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Issue No. 186 11 July 2003  
E D I T O R I A L

Beyond the Possible
For a union movement that is struggling to break through the constraints of time and place, the visit of US union leader Amy Dean this week has been a breath of fresh air.

F E A T U R E S

Interview: As They Say In The Bible ...
One the movement’s great characters, Public Service Association general secretary Maurie O’Sullivan, is calling it a day. He looks back on his career with Workers Online.

Industrial: Just Doing It
Sportswear giant, Nike, is the first company to sign off on an agreement that purports to protect Australian clothing workers, wherever they labour, writes Jim Marr.

Unions: Breaking Into the Boys Club
For a 23-year-old woman who has never worked in the trade, recruiting young construction apprentices into the union has its challenges, reports Carly Knowles.

Activists: Making the Hard Yards
Mal Cochrane came to the smoke as part of an Aboriginal avalanche that redefined the face of Rugby League. Today, he serves his community through the trade union movement.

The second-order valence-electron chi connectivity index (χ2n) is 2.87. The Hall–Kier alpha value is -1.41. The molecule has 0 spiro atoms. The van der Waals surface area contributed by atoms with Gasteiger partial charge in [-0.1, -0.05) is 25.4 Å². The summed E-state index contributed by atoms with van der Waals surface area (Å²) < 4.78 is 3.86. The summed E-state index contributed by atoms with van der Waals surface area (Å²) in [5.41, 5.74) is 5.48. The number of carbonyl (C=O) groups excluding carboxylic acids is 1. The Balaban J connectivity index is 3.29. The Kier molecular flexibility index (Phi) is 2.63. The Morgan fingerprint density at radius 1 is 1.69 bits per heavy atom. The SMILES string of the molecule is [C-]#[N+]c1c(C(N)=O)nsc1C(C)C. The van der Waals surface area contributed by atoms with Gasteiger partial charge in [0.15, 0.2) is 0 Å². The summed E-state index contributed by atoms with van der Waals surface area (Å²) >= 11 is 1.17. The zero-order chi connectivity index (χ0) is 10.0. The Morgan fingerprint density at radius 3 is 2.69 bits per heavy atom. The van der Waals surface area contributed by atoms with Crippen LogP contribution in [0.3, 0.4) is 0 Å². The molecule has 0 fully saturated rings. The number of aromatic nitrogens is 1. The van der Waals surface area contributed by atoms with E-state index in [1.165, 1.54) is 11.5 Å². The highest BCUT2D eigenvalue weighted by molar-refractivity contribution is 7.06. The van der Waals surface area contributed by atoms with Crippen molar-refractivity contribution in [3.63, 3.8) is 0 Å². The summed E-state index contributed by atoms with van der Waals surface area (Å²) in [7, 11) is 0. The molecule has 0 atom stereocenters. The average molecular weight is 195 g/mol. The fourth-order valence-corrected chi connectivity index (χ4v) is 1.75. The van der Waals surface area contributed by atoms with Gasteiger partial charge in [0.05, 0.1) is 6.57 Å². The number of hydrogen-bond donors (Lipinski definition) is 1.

Bad Boss: In the Pooh
What do you give a boss who makes his workers labour in raw sewage? A nomination for the Tonys.

Unions: National Focus
In the national wrap Noel Hester finds a Victorian Misso delo who is redistributing lucre from Eddie McGuire into workers’ theatre, South Australian unions taking that Let’s Get Real stuff seriously, an American unionist fronts up at a distinguished ‘meeting of the brains’ in Adelaide and a look at the line up for ACTU Congress.

Economics: Pop Will Eat Itself
Dick Bryan wonders if we can be insured against pop economists promising financial nirvana as well as financial market instability.

Technology: Dean for President
Paul Smith looks at how the internet is helping one Democrat candidate to the front of the primary pack

International: Rangoon Rumble
Union Aid Abroad's Marj O'Callaghan looks at Australia's weak response to developments in Burma.

Education: Blackboard Jungle
Lifelong learning shouldn’t mean cutting jobs, but that's exactly what the Carr Government is proposing, argues Tony Brown